A common point on the agenda of every political party is women’s safety. Candidates promise to make the campus a safer space for women with the use of surveillance and police presence everywhere. But the question that looms in the air is where consent is during the elections.
As the Delhi University Students’ Union (DUSU) elections inch closer, the University of Delhi (DU) experiences hooliganism at its best. Keeping aside the forgeries, muscle power, and the waste of paper, the elections also turn into a breeding ground for harassment and violation of personal space. It starts with the handing out of pamphlets and flyers at the metro station. Party members, associates, and strangers get in the way to hand out pamphlets and cards while whispering the classic ‘please vote and support’ in the ear. This violation of personal boundaries continues in the e-rickshaw and till the college gates where a line of supporters stand to greet the students, ask to vote for certain candidates, and force students to memorise their ballot numbers.
“As I enter college, people in line ask me to vote for certain candidates and repeat their names and ballot numbers and promise that I’ll vote for them,” says Chhavi, a first-year student at Sri Venkateswara College. A student, who requested to stay anonymous, shared, “I was on my way to the metro station from college, and three men on a bike followed me till the gate while shouting the name of a candidate.” A second-year student from Ramjas College also added, “As I was entering college, men in white shirts were trying to hand pamphlets to students forcefully. I avoided their gaze and continued walking but a car from the parking lot came in front of me. Though the car was metres away, one of the men jumped in front of me, held both of my hands and said in a meeting tone, ‘Sambhal ke chalo yaar, gaadi ag jati’(Be careful while you walk, you could have hurt yourself).”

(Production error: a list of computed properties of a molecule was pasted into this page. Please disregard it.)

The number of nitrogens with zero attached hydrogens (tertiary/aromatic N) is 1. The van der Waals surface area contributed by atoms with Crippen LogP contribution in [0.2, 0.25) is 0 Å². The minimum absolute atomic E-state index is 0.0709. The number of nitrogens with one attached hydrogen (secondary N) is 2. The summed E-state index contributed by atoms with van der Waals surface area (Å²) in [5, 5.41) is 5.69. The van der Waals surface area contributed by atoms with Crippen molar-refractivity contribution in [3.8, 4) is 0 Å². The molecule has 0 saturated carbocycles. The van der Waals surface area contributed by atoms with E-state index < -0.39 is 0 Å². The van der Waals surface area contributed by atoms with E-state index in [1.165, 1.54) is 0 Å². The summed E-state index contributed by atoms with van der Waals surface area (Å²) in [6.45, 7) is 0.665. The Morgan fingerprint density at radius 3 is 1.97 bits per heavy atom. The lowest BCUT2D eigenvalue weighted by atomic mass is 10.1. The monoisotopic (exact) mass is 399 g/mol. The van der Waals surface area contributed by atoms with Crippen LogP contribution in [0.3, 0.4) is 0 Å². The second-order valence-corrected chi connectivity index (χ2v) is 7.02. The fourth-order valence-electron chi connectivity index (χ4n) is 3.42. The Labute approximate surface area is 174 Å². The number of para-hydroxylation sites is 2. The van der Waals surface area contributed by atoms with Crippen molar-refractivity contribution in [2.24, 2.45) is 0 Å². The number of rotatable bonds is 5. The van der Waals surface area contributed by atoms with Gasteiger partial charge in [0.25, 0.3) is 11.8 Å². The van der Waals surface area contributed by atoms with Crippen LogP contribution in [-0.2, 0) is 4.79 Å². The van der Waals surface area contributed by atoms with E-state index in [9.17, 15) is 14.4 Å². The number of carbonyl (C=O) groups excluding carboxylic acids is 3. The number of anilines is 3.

The harassment continues in so many more ways. From shaking one’s hand forcibly or sending unnecessary Facebook friend requests, to Instagram photos no one gave consent for or getting student’s numbers from the admission form to ask “if they need any help”. As a matter of fact, no one does. They just need you to respect their space.The understanding of consent, boundaries, and harassment lie unclear in the minds of election campaigners and candidates. Even if they do understand, they choose to ignore it.
Pooja Thakur, Professor at the Department of History, Ramjas College, says, “Instead of running a campaign on taking up issues most pertinent to the students and upholding democratic functioning and gender parity and treating the posts they stand for as positions of responsibility and not of power, they end up doing the very opposite. Within the colleges they end up disturbing classes with the beating of drums, loud sloganeering and bursting of crackers. Apart from this, they use tactics as is used in any mainstream political campaigns by distributing freebies to organising informal freshers parties. They also use tactics like confiscation of the students ID cards which is only given to them on the day of voting wherein they are pressurised into voting for their candidates.”
The University is meant to be a place where ideas and dissent run free, where students can finally have the safe space they deserve. Instead, seeds of hooliganism, fear, and censorship lie in its lap. As time passes, more allegations of harassment surface; it makes one wonder, is the University of Delhi turning into space where identities are punished for who they are? Amidst all election manifestos, we are yet to see any points about the queer community or the Dalit, Bahujan, and Adivasi community. Climate change is another issue the parties continue to sleep on. The still silence on issues of inclusivity and harassment serves as a reminder of our privileges.
Image Credits : Jaishree Kumar for Du Beat.